On top of that, blind tastings by their nature become guessing games, and the people doing the tasting, rather than simply approaching each wine with an open mind, are constantly asking themselves which wine it might be, whether it’s famous, or expensive, or maybe even the one that they brought to the tasting. Such thoughts are not conducive to the appreciation of great wine, just as someone looking to see whether a painting was genuine or not is likely to miss out, while doing so, on much of its aesthetic appeal.

In any case, the various different factors which go into the enjoyment of a wine are so multitudinous that when you try to eradicate them all in order to allow different wines to compete on a level playing field, you at the same time eradicate much of what makes a wine so enjoyable in the first place. You might love your spouse’s [insert body part here], but it would be pointless and invidious for someone to test that love by presenting you with a series of carefully anonymized body parts and asking you which one you liked the most.

On my first anniversary, my wife and I drank a spectacular bottle of wine which was given to us as a wedding present by a good friend; what’s more, it came from the cellar of a wonderful restaurant and we drank it at that selfsame restaurant, with delicious food and friendly service and in general everything going right. We’ll both remember that bottle for years, it was everything you could ever hope for from a wine, and more. That’s by far the best way to drink great wine: with good food, on a special occasion, with people you love, purely for enjoyment. If you take most of that away, and drink wine blind, surrounded by serious men spitting into buckets, you’re doing something qualitatively very different indeed. And it should come as no surprise that there might not be much if any correlation between how much you like a wine in the former context and how much you like it in the latter.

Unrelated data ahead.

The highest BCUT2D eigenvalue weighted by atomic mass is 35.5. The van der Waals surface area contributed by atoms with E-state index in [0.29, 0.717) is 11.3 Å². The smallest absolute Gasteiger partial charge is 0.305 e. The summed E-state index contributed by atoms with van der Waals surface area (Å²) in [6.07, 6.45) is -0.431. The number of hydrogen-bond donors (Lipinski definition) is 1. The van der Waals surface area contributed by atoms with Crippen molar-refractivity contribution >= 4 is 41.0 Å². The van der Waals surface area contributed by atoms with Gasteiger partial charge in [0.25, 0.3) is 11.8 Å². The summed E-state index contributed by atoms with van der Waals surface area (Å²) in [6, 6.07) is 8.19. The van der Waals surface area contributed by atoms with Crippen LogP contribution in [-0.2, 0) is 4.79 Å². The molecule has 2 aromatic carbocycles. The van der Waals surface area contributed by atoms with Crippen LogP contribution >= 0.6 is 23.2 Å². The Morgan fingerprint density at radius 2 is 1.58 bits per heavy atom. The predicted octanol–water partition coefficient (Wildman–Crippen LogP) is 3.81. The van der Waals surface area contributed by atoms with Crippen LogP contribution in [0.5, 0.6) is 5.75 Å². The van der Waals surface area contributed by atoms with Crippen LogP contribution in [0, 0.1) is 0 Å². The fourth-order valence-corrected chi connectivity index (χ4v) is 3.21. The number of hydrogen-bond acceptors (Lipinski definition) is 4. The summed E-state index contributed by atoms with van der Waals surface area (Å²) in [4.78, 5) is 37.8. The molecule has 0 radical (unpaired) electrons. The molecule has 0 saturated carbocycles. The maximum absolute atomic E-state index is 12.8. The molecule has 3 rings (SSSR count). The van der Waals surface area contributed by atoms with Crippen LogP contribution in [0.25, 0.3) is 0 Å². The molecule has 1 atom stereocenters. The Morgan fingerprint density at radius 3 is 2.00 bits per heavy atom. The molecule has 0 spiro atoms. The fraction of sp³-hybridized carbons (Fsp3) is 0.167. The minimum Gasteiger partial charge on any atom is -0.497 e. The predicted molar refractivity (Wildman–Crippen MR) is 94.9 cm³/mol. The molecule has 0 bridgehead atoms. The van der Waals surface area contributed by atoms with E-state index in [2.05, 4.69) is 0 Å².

There’s also a pretty strong argument to be made that blind tastings are positively bad, harmful things: that the hot, sweet, oaked, fruit-forward, soft-tannined wines which tend to excel in blind tastings are precisely the wines that everybody in the world is trying to make right now. Blind tastings, in many ways, might well have caused the homogenization of global wine culture — something which pretty much all wine lovers abhor but which seems at the same time to be unstoppable. And they’ve done it through the mechanism of the 100-point tasting scale, as invented by Robert Parker.

Wines sell based on how many points they garner, and they garner points by being tasted, blind, by critics like Parker. It used to be that if one importer or wine merchant didn’t like your wine, another one would. Nowadays, it doesn’t matter what those individuals like personally: it matters what the blind tasters at the Wine Advocate and the Wine Spectator like. And the importers and merchants flock to the high-point wines, because those are the wines that their customers want.

What is blind tasting good for? Well, for one thing it’s very good at showing how important knowledge of price, as opposed to price itself, is as a contributing factor to a wine’s perceived quality. If you know that a wine you’re drinking is expensive, you’ll probably like it much more. If you’re deceived into thinking that a wine is expensive (if someone poured Yellowtail into a Lafite bottle, say) you’ll like that much more, too. And if someone poured Lafite into a colorful screw-top bottle, you’d like it less.

When I say, then, that in wine there’s no correlation between price and quality, what I mean is that there’s no correlation between price and quality except for in the 99% of cases where in fact the correlation is very strong — the cases when you know, more or less, how expensive the wine you’re drinking is.